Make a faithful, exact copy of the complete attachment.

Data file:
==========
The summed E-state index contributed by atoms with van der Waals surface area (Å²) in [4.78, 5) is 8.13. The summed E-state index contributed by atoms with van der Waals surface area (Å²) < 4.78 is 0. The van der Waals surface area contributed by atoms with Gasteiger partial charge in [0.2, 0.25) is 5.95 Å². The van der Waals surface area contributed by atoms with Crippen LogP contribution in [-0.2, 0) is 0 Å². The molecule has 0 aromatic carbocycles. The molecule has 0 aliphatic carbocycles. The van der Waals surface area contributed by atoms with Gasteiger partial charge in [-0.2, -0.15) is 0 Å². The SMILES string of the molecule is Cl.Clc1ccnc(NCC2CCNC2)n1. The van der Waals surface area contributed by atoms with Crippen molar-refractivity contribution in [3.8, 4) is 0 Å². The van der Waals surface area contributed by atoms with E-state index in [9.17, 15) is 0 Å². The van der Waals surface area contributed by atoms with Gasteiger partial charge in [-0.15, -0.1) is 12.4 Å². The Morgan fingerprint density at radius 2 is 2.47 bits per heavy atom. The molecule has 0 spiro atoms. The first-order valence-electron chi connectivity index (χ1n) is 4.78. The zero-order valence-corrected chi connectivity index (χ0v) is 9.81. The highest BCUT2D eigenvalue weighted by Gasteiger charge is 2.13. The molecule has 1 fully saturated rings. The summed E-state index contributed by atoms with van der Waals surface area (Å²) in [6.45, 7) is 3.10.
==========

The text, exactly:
The summed E-state index contributed by atoms with van der Waals surface area (Å²) in [4.78, 5) is 8.13. The summed E-state index contributed by atoms with van der Waals surface area (Å²) < 4.78 is 0. The van der Waals surface area contributed by atoms with Gasteiger partial charge in [0.2, 0.25) is 5.95 Å². The van der Waals surface area contributed by atoms with Crippen LogP contribution in [-0.2, 0) is 0 Å². The molecule has 0 aromatic carbocycles. The molecule has 0 aliphatic carbocycles. The van der Waals surface area contributed by atoms with Gasteiger partial charge in [-0.2, -0.15) is 0 Å². The SMILES string of the molecule is Cl.Clc1ccnc(NCC2CCNC2)n1. The van der Waals surface area contributed by atoms with Crippen molar-refractivity contribution in [3.8, 4) is 0 Å². The van der Waals surface area contributed by atoms with E-state index in [9.17, 15) is 0 Å². The van der Waals surface area contributed by atoms with Gasteiger partial charge in [-0.15, -0.1) is 12.4 Å². The Morgan fingerprint density at radius 2 is 2.47 bits per heavy atom. The molecule has 0 spiro atoms. The first-order valence-electron chi connectivity index (χ1n) is 4.78. The zero-order valence-corrected chi connectivity index (χ0v) is 9.81. The highest BCUT2D eigenvalue weighted by Gasteiger charge is 2.13. The molecule has 1 fully saturated rings. The summed E-state index contributed by atoms with van der Waals surface area (Å²) in [6.45, 7) is 3.10.